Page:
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Re: Bark Mulch and community gardens

  • Subject: Re: [cg] Bark Mulch and community gardens
  • From: Adam36055@aol.com
  • Date: Fri, 18 Apr 2003 12:52:52 EDT

John,

Bark mulch can break down as well as anything else, but unless the yard 
behind you has been in your family for generations, the smartest thing, after 
setting up a compost bin this weekend for your veggie waste (if your 
municipality permits backyard composting)   you might want to do is to do 
some soil testing, if you haven't do it for a while. 

In the best case, you can find out what's in your dirt and if you need to 
amend it in any particular way for veggies, perennials, whatever. 

In the worst case, if there has been any environmental pollution on your land 
(usually lead paint) or any other kinds of heavy metal or chemical seepage 
from nearby residences of businesses (like a garage or long closed factory) 
you can find out, and perhaps create raised beds or containers that won't 
soak up the bad stuff. 

You can get a line on soil testing from the Virginia Cooperative Extension : 
http://www.ext.vt.edu/. Here is a list of local offices: 
http://www.ext.vt.edu/offices/. There is a Home Gardening button on the 
website with an awful lot of links which can give you great, in-state 
information on how to best deal with your dirt.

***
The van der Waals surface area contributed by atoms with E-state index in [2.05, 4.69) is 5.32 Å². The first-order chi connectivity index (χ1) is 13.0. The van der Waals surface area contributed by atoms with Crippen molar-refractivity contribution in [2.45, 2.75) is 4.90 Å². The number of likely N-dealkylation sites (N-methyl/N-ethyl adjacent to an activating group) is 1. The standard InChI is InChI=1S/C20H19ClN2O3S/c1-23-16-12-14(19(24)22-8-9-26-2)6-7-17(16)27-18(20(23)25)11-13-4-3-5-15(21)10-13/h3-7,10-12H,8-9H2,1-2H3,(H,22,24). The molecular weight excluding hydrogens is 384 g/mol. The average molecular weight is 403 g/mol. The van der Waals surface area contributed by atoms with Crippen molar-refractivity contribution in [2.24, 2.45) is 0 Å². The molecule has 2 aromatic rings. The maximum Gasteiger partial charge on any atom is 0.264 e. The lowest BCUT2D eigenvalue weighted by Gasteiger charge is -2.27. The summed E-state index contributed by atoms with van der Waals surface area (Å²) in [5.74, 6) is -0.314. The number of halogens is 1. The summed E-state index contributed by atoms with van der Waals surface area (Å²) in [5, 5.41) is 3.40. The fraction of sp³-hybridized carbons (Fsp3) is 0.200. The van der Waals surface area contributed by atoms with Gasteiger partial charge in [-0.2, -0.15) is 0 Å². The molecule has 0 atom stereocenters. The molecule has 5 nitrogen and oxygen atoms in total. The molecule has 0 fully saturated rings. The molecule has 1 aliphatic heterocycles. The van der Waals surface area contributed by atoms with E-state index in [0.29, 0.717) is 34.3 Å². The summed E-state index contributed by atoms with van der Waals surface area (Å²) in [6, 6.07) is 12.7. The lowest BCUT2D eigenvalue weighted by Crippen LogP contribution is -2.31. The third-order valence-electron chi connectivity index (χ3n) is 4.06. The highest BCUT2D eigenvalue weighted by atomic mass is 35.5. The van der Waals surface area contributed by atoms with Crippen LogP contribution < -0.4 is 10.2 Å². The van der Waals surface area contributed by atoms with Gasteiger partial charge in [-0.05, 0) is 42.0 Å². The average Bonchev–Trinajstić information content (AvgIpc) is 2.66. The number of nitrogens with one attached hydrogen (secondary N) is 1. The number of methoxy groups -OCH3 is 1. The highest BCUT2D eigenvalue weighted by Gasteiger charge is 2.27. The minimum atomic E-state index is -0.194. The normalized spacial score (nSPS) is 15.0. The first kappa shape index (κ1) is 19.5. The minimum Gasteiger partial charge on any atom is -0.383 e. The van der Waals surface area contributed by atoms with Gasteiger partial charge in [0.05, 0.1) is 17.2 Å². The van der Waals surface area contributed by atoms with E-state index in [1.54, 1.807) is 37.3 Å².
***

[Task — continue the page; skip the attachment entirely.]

Also, I'd be remiss in passing up this opportunity for you to contact 
community garden legend ( and former ACGA president) 
Mr. Tom Tyler, M.S., Extension Agent for Environmental Horticulture, Virginia 
Cooperative Extension, Arlington County, ttyler@vt.edu.

Best wishes,
Adam Honigman




<< Subj:     [cg] Bark Mulch and community gardens
 Date:  4/18/03 11:34:20 AM Eastern Daylight Time
 From:  johnrichmond50@hotmail.com (John Richmond)
 Sender:    community_garden-admin@mallorn.com
 To:    community_garden@mallorn.com
 
 I'm a long-time lurker on this list who enjoys receiving it every day. I 
 live in the oldest residential neighborhood in Richmond, Virginia, one mile 
 from downtown, the state capitol, and city hall. This year I'm starting a 
 backyard garden using biointensive techniques, especially from John Jeavons. 
 I just put in my compost piles last night.
 
 Parts of two of the beds I want to dig are in a part of the yard that is 
 covered with bark mulch. Can I mix that into the ground as I dig, or is it 
 more productive to do something else with it?
 
 Congratulations on ACGA's move to Blacksburg. I lived there for six years 
 and not only is it a wonderful town, but it will find a great deal of 
 community support there, some of it from old friends of mine who direct 
 Virginia Tech's recycling program and the student YMCA. Hopefully we can 
 make some use of this resource in Richmond. There is a small community 
 garden on a lot where there used to be a house. In my section of the city 
 and in a few others there are thousands of vacant lots, a few of them 
 block-sized, where gardens could take off. I'd like to get in on that 
 movement once I've got a little experience with my own garden.
 
 Thanks
 
 John Richmond
 
  >>

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